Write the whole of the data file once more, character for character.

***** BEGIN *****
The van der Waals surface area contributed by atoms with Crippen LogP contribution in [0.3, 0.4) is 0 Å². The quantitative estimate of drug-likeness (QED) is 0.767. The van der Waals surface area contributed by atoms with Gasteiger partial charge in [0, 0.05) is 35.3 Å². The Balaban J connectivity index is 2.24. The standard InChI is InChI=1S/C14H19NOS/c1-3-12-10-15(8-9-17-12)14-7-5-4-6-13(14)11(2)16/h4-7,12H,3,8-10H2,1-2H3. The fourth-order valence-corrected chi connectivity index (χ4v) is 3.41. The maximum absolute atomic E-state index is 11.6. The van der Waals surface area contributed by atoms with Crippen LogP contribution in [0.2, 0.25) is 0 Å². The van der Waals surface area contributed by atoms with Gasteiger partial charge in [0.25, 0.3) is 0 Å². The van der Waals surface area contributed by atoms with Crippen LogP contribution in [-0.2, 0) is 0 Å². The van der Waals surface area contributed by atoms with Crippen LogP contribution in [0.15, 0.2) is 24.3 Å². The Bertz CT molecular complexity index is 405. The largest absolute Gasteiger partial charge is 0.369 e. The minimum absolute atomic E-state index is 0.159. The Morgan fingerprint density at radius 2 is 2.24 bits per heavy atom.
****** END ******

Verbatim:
The van der Waals surface area contributed by atoms with Crippen LogP contribution in [0.3, 0.4) is 0 Å². The quantitative estimate of drug-likeness (QED) is 0.767. The van der Waals surface area contributed by atoms with Gasteiger partial charge in [0, 0.05) is 35.3 Å². The Balaban J connectivity index is 2.24. The standard InChI is InChI=1S/C14H19NOS/c1-3-12-10-15(8-9-17-12)14-7-5-4-6-13(14)11(2)16/h4-7,12H,3,8-10H2,1-2H3. The fourth-order valence-corrected chi connectivity index (χ4v) is 3.41. The maximum absolute atomic E-state index is 11.6. The van der Waals surface area contributed by atoms with Crippen LogP contribution in [0.2, 0.25) is 0 Å². The van der Waals surface area contributed by atoms with Gasteiger partial charge in [0.25, 0.3) is 0 Å². The van der Waals surface area contributed by atoms with Crippen LogP contribution in [-0.2, 0) is 0 Å². The van der Waals surface area contributed by atoms with Crippen LogP contribution in [0.15, 0.2) is 24.3 Å². The Bertz CT molecular complexity index is 405. The largest absolute Gasteiger partial charge is 0.369 e. The minimum absolute atomic E-state index is 0.159. The Morgan fingerprint density at radius 2 is 2.24 bits per heavy atom.